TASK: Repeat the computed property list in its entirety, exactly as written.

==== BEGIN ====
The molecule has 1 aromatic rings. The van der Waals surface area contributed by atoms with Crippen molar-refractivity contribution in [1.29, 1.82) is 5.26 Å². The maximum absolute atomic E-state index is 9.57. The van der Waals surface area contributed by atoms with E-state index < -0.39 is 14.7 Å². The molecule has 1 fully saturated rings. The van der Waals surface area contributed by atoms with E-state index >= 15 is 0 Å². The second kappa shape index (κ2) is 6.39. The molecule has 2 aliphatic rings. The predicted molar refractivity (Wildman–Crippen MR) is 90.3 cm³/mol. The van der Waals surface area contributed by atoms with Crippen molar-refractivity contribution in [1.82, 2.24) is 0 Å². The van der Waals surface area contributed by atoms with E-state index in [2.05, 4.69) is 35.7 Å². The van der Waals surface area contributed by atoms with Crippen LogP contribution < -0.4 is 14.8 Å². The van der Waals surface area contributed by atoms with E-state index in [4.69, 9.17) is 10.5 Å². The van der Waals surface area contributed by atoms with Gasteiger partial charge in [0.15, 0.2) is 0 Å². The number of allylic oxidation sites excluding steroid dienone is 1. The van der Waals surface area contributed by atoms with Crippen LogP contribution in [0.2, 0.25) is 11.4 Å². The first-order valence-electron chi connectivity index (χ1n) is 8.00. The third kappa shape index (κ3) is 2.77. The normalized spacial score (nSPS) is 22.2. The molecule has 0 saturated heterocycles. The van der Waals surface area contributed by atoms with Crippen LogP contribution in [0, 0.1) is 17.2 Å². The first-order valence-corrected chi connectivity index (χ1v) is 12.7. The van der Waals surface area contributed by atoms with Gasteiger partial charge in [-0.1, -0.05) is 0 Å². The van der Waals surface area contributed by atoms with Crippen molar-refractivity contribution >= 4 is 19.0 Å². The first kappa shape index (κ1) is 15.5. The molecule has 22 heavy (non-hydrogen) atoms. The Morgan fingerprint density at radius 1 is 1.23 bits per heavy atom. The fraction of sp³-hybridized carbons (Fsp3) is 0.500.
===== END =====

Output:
The molecule has 1 aromatic rings. The van der Waals surface area contributed by atoms with Crippen molar-refractivity contribution in [1.29, 1.82) is 5.26 Å². The maximum absolute atomic E-state index is 9.57. The van der Waals surface area contributed by atoms with E-state index < -0.39 is 14.7 Å². The molecule has 1 fully saturated rings. The van der Waals surface area contributed by atoms with E-state index >= 15 is 0 Å². The second kappa shape index (κ2) is 6.39. The molecule has 2 aliphatic rings. The predicted molar refractivity (Wildman–Crippen MR) is 90.3 cm³/mol. The van der Waals surface area contributed by atoms with Crippen molar-refractivity contribution in [1.82, 2.24) is 0 Å². The van der Waals surface area contributed by atoms with E-state index in [2.05, 4.69) is 35.7 Å². The van der Waals surface area contributed by atoms with Crippen LogP contribution < -0.4 is 14.8 Å². The van der Waals surface area contributed by atoms with E-state index in [4.69, 9.17) is 10.5 Å². The van der Waals surface area contributed by atoms with Gasteiger partial charge in [0.15, 0.2) is 0 Å². The number of allylic oxidation sites excluding steroid dienone is 1. The van der Waals surface area contributed by atoms with Crippen LogP contribution in [0.2, 0.25) is 11.4 Å². The first-order valence-electron chi connectivity index (χ1n) is 8.00. The third kappa shape index (κ3) is 2.77. The normalized spacial score (nSPS) is 22.2. The molecule has 0 saturated heterocycles. The van der Waals surface area contributed by atoms with Crippen LogP contribution in [0, 0.1) is 17.2 Å². The first-order valence-corrected chi connectivity index (χ1v) is 12.7. The van der Waals surface area contributed by atoms with Gasteiger partial charge in [-0.1, -0.05) is 0 Å². The van der Waals surface area contributed by atoms with Crippen molar-refractivity contribution >= 4 is 19.0 Å². The first kappa shape index (κ1) is 15.5. The molecule has 22 heavy (non-hydrogen) atoms. The Morgan fingerprint density at radius 1 is 1.23 bits per heavy atom. The fraction of sp³-hybridized carbons (Fsp3) is 0.500.